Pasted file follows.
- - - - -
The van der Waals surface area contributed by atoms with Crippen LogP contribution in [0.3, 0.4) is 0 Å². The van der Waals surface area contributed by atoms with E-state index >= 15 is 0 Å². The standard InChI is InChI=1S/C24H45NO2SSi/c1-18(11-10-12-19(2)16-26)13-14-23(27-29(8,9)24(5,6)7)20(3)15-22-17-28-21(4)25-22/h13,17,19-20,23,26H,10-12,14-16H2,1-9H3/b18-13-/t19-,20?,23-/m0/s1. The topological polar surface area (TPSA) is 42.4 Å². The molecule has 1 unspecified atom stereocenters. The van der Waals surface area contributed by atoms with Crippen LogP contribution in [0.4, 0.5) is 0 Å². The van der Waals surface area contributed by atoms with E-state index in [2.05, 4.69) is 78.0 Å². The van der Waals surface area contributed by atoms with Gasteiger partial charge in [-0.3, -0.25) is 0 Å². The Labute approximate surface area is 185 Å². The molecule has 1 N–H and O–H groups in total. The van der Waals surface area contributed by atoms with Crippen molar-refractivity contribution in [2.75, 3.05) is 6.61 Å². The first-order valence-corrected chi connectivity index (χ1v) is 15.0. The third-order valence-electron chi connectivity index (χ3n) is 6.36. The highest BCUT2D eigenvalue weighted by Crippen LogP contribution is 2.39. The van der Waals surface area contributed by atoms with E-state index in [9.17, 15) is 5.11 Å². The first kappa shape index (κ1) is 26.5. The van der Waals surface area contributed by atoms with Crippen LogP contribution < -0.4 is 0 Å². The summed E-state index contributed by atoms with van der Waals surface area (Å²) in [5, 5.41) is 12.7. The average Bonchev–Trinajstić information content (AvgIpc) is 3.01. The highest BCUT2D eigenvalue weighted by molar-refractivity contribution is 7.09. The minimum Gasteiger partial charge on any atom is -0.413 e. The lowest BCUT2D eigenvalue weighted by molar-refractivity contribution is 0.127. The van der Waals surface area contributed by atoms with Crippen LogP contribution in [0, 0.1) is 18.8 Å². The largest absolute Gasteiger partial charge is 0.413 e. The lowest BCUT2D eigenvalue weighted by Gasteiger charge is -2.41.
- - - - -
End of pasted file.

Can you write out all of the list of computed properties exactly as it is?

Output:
The van der Waals surface area contributed by atoms with Crippen LogP contribution in [0.3, 0.4) is 0 Å². The van der Waals surface area contributed by atoms with E-state index >= 15 is 0 Å². The standard InChI is InChI=1S/C24H45NO2SSi/c1-18(11-10-12-19(2)16-26)13-14-23(27-29(8,9)24(5,6)7)20(3)15-22-17-28-21(4)25-22/h13,17,19-20,23,26H,10-12,14-16H2,1-9H3/b18-13-/t19-,20?,23-/m0/s1. The topological polar surface area (TPSA) is 42.4 Å². The molecule has 1 unspecified atom stereocenters. The van der Waals surface area contributed by atoms with Crippen LogP contribution in [0.4, 0.5) is 0 Å². The van der Waals surface area contributed by atoms with E-state index in [2.05, 4.69) is 78.0 Å². The van der Waals surface area contributed by atoms with Gasteiger partial charge in [-0.3, -0.25) is 0 Å². The Labute approximate surface area is 185 Å². The molecule has 1 N–H and O–H groups in total. The van der Waals surface area contributed by atoms with Crippen molar-refractivity contribution in [2.75, 3.05) is 6.61 Å². The first-order valence-corrected chi connectivity index (χ1v) is 15.0. The third-order valence-electron chi connectivity index (χ3n) is 6.36. The highest BCUT2D eigenvalue weighted by Crippen LogP contribution is 2.39. The van der Waals surface area contributed by atoms with E-state index in [9.17, 15) is 5.11 Å². The first kappa shape index (κ1) is 26.5. The van der Waals surface area contributed by atoms with Crippen LogP contribution < -0.4 is 0 Å². The summed E-state index contributed by atoms with van der Waals surface area (Å²) in [5, 5.41) is 12.7. The average Bonchev–Trinajstić information content (AvgIpc) is 3.01. The highest BCUT2D eigenvalue weighted by molar-refractivity contribution is 7.09. The minimum Gasteiger partial charge on any atom is -0.413 e. The lowest BCUT2D eigenvalue weighted by molar-refractivity contribution is 0.127. The van der Waals surface area contributed by atoms with Crippen LogP contribution in [0, 0.1) is 18.8 Å². The largest absolute Gasteiger partial charge is 0.413 e. The lowest BCUT2D eigenvalue weighted by Gasteiger charge is -2.41.